Don't use functions as callbacks unless they're designed for it

Here's an old pattern that seems to be making a comeback:

// Convert some numbers into human-readable strings:
import { toReadableNumber } from 'some-library';
const readableNumbers =;

Where the implementation of toReadableNumber is like this:

export function toReadableNumber(num) {
  // Return num as string in a human readable form.
  // Eg 10000000 might become '10,000,000'

Everything works great until some-library is updated, then everything breaks. But it isn't some-library's fault – they never designed toReadableNumber to be a callback to

Here's the problem:

// We think of:
const readableNumbers =;
// …as being like:
const readableNumbers = => toReadableNumber(n));
// …but it's more like:
const readableNumbers =, index, arr) =>
  toReadableNumber(item, index, arr),

We're also passing the index of the item in the array, and the array itself to toReadableNumber. This worked fine at first, because toReadableNumber only had one parameter, but in the new version:

export function toReadableNumber(num, base = 10) {
  // Return num as string in a human readable form.
  // In base 10 by default, but this can be changed.

The developers of toReadableNumber felt they were making a backwards-compatible change. They added a new parameter, and gave it a default value. However, they didn't expect that some code would have already been calling the function with three arguments.

toReadableNumber wasn't designed to be a callback to, so the safe thing to do is create your own function that is designed to work with

const readableNumbers = => toReadableNumber(n));

And that's it! The developers of toReadableNumber can now add parameters without breaking our code.

The same issue, but with web platform functions

Here's an example I saw recently:

// A promise for the next frame:
const nextFrame = () => new Promise(requestAnimationFrame);

But this is equivalent to:

const nextFrame = () =>
  new Promise((resolve, reject) => requestAnimationFrame(resolve, reject));

This works today because requestAnimationFrame only does something with the first argument, but that might not be true forever. A extra parameter might be added, and the above code could break in whatever browser ships the updated requestAnimationFrame.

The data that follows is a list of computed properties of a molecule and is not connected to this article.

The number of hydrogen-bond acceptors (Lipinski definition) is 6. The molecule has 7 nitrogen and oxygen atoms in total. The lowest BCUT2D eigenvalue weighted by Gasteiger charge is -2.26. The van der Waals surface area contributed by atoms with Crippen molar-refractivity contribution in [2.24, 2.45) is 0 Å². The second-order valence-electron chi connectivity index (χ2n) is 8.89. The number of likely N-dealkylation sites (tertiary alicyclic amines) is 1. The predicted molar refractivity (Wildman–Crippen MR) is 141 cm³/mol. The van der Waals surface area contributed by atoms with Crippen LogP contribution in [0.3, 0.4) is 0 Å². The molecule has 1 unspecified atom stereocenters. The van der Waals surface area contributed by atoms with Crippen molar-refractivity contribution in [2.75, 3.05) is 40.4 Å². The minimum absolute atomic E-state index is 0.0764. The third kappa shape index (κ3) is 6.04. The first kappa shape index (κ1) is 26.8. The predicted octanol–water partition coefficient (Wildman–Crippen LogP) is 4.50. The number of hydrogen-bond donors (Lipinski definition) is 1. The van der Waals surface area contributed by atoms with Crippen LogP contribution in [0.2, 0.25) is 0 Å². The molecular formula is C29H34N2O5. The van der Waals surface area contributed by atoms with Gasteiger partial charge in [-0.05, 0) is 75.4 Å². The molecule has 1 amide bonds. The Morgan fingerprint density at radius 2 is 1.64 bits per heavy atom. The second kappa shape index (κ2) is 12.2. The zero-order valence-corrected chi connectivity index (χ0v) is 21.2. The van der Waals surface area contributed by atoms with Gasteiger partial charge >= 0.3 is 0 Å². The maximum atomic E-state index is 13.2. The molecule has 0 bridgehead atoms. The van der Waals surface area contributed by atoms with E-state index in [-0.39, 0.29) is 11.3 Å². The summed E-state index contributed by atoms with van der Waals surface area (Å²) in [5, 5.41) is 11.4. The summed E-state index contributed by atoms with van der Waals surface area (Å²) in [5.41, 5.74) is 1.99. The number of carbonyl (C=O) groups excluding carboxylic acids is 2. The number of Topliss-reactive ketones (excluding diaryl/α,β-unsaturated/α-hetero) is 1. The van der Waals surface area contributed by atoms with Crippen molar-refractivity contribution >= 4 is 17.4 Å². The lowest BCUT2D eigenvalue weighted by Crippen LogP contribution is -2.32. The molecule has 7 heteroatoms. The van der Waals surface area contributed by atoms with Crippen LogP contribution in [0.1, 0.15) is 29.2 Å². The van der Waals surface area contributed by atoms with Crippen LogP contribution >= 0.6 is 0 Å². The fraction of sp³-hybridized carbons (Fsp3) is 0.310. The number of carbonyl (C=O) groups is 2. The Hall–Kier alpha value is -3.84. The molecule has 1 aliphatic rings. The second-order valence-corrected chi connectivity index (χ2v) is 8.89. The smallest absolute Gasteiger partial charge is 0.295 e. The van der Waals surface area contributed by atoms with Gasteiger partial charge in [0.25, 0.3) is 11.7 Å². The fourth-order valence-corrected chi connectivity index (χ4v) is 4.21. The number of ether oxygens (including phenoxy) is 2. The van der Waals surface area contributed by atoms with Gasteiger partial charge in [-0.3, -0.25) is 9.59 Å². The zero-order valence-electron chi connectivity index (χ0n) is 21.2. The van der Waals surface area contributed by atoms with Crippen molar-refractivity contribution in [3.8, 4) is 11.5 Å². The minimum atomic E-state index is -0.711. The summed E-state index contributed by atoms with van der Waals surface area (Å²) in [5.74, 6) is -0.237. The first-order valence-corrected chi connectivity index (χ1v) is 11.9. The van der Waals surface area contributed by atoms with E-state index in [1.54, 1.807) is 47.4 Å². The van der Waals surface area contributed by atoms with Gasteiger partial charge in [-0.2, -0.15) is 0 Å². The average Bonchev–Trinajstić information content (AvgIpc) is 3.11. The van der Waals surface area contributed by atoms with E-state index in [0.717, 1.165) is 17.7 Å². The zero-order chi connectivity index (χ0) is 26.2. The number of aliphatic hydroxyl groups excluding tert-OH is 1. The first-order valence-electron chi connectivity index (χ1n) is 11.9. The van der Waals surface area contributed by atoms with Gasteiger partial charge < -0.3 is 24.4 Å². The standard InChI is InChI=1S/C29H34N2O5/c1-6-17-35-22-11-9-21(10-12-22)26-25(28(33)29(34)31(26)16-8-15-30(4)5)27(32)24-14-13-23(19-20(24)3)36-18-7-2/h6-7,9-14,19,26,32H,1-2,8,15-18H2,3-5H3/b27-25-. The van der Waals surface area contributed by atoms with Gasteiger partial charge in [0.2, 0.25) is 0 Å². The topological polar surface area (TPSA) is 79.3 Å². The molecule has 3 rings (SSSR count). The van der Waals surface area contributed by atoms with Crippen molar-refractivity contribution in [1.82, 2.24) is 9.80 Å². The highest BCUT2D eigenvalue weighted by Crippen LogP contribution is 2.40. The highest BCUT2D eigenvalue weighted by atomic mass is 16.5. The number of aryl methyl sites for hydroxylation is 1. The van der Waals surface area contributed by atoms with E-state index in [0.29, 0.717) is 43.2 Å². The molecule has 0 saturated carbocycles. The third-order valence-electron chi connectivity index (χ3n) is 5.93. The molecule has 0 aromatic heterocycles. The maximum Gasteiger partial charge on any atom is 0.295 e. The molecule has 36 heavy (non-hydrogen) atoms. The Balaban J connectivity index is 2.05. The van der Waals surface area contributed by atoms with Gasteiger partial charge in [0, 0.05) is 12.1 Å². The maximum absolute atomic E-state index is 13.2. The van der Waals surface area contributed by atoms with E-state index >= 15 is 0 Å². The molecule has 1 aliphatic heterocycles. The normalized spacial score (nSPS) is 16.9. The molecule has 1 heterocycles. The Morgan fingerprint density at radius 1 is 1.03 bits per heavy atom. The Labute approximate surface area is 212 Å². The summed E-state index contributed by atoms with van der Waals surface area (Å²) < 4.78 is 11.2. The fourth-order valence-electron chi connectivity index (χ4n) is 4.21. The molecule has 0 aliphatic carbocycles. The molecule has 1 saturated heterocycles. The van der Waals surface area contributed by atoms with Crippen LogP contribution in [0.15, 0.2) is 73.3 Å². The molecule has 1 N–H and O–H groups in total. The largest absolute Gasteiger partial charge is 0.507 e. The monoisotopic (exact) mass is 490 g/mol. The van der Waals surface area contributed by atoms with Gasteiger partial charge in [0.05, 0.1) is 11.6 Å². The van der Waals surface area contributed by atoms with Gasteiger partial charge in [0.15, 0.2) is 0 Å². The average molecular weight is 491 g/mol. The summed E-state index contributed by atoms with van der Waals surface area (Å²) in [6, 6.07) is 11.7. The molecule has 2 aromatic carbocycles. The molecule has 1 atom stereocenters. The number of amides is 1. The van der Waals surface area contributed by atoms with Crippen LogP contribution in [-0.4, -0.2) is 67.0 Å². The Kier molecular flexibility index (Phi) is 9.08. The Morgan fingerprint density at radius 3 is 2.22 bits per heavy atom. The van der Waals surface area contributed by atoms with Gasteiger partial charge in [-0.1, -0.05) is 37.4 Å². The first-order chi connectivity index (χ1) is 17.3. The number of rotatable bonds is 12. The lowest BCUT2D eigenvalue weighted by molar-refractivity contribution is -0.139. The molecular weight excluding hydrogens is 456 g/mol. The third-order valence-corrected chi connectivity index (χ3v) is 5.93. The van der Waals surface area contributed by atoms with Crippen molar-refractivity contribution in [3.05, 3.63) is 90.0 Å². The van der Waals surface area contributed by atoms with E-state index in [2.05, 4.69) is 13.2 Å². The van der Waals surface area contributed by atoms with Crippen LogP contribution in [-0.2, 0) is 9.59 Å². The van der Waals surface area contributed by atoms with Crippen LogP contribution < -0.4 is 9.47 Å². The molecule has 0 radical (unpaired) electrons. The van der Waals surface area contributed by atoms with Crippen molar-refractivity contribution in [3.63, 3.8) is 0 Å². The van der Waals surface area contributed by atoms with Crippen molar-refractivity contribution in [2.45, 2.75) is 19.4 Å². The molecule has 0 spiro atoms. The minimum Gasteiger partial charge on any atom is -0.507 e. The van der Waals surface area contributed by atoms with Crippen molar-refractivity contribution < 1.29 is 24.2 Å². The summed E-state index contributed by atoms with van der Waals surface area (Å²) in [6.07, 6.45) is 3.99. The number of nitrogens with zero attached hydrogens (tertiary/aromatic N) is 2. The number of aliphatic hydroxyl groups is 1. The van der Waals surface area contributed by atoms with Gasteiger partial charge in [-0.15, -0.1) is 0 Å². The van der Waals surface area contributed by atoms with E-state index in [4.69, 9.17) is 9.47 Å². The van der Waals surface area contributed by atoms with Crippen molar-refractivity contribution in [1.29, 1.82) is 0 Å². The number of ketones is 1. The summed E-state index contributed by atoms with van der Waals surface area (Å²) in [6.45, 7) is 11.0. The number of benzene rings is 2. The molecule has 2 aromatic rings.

The best example of this pattern going wrong is probably:

const parsedInts = ['-10', '0', '10', '20', '30'].map(parseInt);

If anyone asks you the result of that in a tech interview, I recommend rolling your eyes and walking out. But anyway, the answer is [-10, NaN, 2, 6, 12], because parseInt has a second parameter.

Option objects can have the same gotcha

Chrome 90 will allow you to use an AbortSignal to remove an event listener, meaning a single AbortSignal can be used to remove event listeners, cancel fetches, and anything else that supports signals:

const controller = new AbortController();
const { signal } = controller;

el.addEventListener('mousemove', callback, { signal });
el.addEventListener('pointermove', callback, { signal });
el.addEventListener('touchmove', callback, { signal });

// Later, remove all three listeners:

However, I saw an example where instead of:

const controller = new AbortController();
const { signal } = controller;
el.addEventListener(name, callback, { signal });

…they did this:

const controller = new AbortController();
el.addEventListener(name, callback, controller);

As with the callback examples, this works today, but it might break in future.

An AbortController was not designed to be an option object to addEventListener. It works right now because the only thing AbortController and the addEventListener options have in common is the signal property.

If, say in future, AbortController gets a controller.capture(otherController) method, the behaviour of your listeners will change, because addEventListener will see a truthy value in the capture property, and capture is a valid option for addEventListener.

As with the callback examples, it's best to create an object that's designed to be addEventListener options: